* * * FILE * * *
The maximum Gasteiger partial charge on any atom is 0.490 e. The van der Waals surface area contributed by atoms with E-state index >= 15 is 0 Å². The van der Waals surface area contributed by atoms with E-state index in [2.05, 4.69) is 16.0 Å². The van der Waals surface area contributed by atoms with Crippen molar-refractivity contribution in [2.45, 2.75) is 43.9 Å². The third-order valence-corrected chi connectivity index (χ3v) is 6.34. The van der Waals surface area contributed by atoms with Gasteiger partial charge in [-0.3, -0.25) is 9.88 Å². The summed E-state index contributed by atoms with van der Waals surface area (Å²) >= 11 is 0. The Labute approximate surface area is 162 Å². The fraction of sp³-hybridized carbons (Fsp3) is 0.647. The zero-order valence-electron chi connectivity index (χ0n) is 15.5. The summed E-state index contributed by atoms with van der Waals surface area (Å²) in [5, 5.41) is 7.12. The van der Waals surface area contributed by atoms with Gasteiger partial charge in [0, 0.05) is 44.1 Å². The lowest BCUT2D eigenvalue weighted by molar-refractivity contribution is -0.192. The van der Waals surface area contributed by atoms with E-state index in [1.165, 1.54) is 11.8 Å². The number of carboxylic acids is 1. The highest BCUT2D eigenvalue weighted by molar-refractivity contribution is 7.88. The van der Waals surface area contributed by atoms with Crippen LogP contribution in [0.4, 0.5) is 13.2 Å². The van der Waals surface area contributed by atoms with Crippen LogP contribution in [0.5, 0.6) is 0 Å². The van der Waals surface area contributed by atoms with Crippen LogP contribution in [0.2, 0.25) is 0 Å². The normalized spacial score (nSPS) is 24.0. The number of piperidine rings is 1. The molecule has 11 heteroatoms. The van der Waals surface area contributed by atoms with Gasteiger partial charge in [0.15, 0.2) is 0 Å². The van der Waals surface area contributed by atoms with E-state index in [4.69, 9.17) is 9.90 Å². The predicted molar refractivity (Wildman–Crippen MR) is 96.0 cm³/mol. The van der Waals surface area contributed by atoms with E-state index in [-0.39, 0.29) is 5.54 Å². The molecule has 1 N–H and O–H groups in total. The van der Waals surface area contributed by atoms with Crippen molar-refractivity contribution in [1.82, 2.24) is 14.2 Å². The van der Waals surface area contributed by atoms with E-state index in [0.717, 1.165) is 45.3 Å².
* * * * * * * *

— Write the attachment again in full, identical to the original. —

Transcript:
The maximum Gasteiger partial charge on any atom is 0.490 e. The van der Waals surface area contributed by atoms with E-state index >= 15 is 0 Å². The van der Waals surface area contributed by atoms with E-state index in [2.05, 4.69) is 16.0 Å². The van der Waals surface area contributed by atoms with Crippen molar-refractivity contribution in [2.45, 2.75) is 43.9 Å². The third-order valence-corrected chi connectivity index (χ3v) is 6.34. The van der Waals surface area contributed by atoms with Gasteiger partial charge in [-0.3, -0.25) is 9.88 Å². The summed E-state index contributed by atoms with van der Waals surface area (Å²) >= 11 is 0. The Labute approximate surface area is 162 Å². The fraction of sp³-hybridized carbons (Fsp3) is 0.647. The zero-order valence-electron chi connectivity index (χ0n) is 15.5. The summed E-state index contributed by atoms with van der Waals surface area (Å²) in [5, 5.41) is 7.12. The van der Waals surface area contributed by atoms with Gasteiger partial charge in [0, 0.05) is 44.1 Å². The lowest BCUT2D eigenvalue weighted by molar-refractivity contribution is -0.192. The van der Waals surface area contributed by atoms with E-state index in [1.165, 1.54) is 11.8 Å². The number of carboxylic acids is 1. The highest BCUT2D eigenvalue weighted by molar-refractivity contribution is 7.88. The van der Waals surface area contributed by atoms with Crippen LogP contribution in [0.4, 0.5) is 13.2 Å². The van der Waals surface area contributed by atoms with Crippen LogP contribution in [0.5, 0.6) is 0 Å². The van der Waals surface area contributed by atoms with Crippen LogP contribution in [0.2, 0.25) is 0 Å². The normalized spacial score (nSPS) is 24.0. The number of piperidine rings is 1. The molecule has 11 heteroatoms. The van der Waals surface area contributed by atoms with Gasteiger partial charge in [0.15, 0.2) is 0 Å². The van der Waals surface area contributed by atoms with E-state index in [4.69, 9.17) is 9.90 Å². The predicted molar refractivity (Wildman–Crippen MR) is 96.0 cm³/mol. The van der Waals surface area contributed by atoms with E-state index in [-0.39, 0.29) is 5.54 Å². The molecule has 1 N–H and O–H groups in total. The van der Waals surface area contributed by atoms with Crippen molar-refractivity contribution in [1.82, 2.24) is 14.2 Å². The van der Waals surface area contributed by atoms with E-state index in [0.717, 1.165) is 45.3 Å².